Everything the project requires
PTA POY PET project site: imports of equipment and materials involve relations with up to 17 countries
Reactor, containers, boilers, silos. A project in Pernambuco becomes a benchmark for importing and transporting equipment
It was 5 a.m. on May 31, 2009, and one of the most challenging stages of implementing the PTA POY PET project – an integrated production hub for purified terephthalic acid (PTA), polyester filaments and PET resins for packaging – was reaching its peak. The ship had docked in the port of Suape, Pernambuco, in northeastern Brazil, one week earlier, and the task at hand at sunrise that day was getting the catalytic oxidation reactor for paraxylene, a raw material for the terephthalic acid plant, from the docks to the PTA plant. It was time to “implant” the heart of the project.
The operation did not just take a single morning. It required months of effort to ensure that the giant truck could travel the 5 km from the port to the site of the PTA plant. The reactor weighs no less than 300 metric tons, and when placed on a flatbed truck, it was 11 meters high. Twenty-two light poles had to be removed along the route and replaced with taller ones. Telephone lines were disconnected and raised. The bridge received metal reinforcement to bear the weight of the truck, which was fitted with about 250 tires, and (at a steeper point) required three tractors to help pull the load. It took 90 minutes for the reactor to reach its final destination, escorted by the Harbor Police, who ensured that the route was cordoned off. The heart was put in place, ready to feed the other vital organs of the project.
“Logistics is a complex part of any operation. When it involves imports from up to 17 countries and 30 cities, in the case of the PTA POY PET project, it is even more delicate because each operation has its own unique features,” explains Pollyanna Peres, the officer Responsible for Logistics. Odebrecht Engenharia Industrial (Industrial Engineering) is responsible for the detailed engineering, procurement of materials and equipment, civil works and electromechanical assembly of all three units, as well as managing the construction of the entire complex.
According to Pollyanna, one example of the challenges involved in the project’s operating logistics was importing the boilers for the PTA plant, purchased by the client, PetroquímicaSuape (an affiliate of Petroquisa, the petrochemical arm of Petrobras), from a company in India which, in turn, has suppliers from several other countries, such as Germany and Sweden. “We have also had cases like the Siemens turbocharger, which had to be transported in a vessel chartered exclusively for that purpose,” she adds.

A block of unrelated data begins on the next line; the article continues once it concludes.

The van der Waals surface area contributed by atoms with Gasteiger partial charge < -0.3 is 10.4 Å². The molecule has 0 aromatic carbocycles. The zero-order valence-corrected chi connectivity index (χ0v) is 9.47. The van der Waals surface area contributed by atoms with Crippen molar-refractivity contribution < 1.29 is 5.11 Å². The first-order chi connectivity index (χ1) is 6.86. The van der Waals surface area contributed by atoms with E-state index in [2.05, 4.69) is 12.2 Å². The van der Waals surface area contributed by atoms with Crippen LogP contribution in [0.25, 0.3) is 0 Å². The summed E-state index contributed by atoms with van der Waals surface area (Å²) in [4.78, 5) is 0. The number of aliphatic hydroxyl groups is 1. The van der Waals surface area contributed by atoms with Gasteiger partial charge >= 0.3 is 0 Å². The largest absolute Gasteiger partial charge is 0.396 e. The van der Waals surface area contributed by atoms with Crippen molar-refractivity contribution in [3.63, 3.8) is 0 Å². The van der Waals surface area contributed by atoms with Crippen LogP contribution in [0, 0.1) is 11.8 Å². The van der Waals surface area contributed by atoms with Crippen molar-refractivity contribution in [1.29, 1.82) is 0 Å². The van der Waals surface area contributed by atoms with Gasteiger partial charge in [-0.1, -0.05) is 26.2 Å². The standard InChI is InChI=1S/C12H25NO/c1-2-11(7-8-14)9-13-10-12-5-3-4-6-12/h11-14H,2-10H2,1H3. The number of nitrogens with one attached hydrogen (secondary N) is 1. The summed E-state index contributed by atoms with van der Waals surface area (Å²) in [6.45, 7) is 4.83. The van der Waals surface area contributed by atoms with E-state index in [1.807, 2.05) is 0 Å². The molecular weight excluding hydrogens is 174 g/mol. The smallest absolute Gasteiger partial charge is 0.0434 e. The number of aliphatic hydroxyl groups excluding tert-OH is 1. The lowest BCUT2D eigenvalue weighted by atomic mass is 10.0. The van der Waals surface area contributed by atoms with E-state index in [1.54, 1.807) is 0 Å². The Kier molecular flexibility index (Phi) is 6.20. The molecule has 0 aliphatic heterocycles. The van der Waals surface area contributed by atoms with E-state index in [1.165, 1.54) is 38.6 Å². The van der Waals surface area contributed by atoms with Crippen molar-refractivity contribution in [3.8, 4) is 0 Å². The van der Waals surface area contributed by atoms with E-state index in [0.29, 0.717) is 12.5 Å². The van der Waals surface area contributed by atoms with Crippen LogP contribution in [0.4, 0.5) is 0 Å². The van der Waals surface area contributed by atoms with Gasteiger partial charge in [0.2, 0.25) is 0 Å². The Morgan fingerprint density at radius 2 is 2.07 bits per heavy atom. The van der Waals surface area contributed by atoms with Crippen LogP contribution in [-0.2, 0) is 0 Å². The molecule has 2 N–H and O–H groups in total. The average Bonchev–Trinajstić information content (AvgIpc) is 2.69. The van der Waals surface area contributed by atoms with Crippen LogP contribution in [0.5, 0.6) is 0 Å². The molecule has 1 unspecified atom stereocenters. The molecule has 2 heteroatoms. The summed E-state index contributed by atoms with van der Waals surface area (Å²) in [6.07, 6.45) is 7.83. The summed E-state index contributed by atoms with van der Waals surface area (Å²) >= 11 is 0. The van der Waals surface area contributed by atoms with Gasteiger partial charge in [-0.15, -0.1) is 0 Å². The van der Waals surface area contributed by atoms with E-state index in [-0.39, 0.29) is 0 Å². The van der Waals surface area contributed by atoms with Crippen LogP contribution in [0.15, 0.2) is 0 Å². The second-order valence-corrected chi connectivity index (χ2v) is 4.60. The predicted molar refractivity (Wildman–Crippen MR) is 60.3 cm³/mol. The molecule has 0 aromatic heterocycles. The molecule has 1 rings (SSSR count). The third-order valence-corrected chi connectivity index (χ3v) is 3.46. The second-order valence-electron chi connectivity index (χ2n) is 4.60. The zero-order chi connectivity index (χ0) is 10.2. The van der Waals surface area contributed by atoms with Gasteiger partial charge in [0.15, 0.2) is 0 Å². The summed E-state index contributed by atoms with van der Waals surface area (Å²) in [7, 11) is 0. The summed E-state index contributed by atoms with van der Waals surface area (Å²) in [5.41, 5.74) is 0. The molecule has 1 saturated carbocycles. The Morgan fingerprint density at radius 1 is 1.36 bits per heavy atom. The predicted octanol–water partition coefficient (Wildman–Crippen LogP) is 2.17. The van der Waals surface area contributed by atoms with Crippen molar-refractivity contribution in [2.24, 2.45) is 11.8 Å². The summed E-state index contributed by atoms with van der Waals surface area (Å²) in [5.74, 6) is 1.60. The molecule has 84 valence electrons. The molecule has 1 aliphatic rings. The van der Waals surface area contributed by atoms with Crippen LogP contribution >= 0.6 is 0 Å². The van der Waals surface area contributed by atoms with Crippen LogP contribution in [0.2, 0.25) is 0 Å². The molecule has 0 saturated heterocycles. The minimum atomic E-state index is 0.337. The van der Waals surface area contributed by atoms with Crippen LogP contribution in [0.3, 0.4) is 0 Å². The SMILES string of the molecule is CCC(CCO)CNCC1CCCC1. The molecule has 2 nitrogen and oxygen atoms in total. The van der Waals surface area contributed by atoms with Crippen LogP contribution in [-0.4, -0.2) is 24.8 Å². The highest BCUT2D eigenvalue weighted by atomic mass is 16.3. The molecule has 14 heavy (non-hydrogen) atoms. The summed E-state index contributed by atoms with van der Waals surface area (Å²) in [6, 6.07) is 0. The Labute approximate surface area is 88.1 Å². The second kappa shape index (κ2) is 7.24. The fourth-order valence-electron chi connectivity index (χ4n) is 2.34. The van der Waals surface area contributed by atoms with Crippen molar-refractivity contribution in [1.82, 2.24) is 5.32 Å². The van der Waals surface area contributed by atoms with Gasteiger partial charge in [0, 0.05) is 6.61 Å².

That many variables can lead to unusual situations, and every time, the team responsible for procurement must find the best solutions to avoid delays. This was the case with the containers used to ship parts imported from a Dutch company for seven storage silos that will be installed in the PTA plant. The manufacturer required that they be assembled with its own tools, which went along in the same shipment, much to the surprise of Pollyanna and her team.
All told, the PTA project alone has required spending BRL 9 million on international maritime shipping of about 9,000 metric tons of equipment, which is expected to be delivered by April of this year. The “heavy” logistics for the POY and PET projects have already been completed, with about 60% of equipment delivered, including 775 containers loaded with texturing and spinning equipment.
In two years, the POY and PET projects have involved more than 210 shipments totaling 4,800 metric tons of machinery. Now, the only items missing are the radioactive power sources for the instruments used to measure the quantity of products (POY and PET) in the storage silos. “They are smaller, but no less complex, because they can only be shipped at certain times of day, and we have to use special trucks,” says Pollyanna.
The delivery of the POY and PET units is scheduled for 2013. “Logistics is a key part of a project of this magnitude, where most of the materials are imported,” says Project Director José Gilberto Mariano. “If a piece of equipment doesn’t arrive on time, it can have repercussions throughout the project. The work done in that regard has been exemplary.”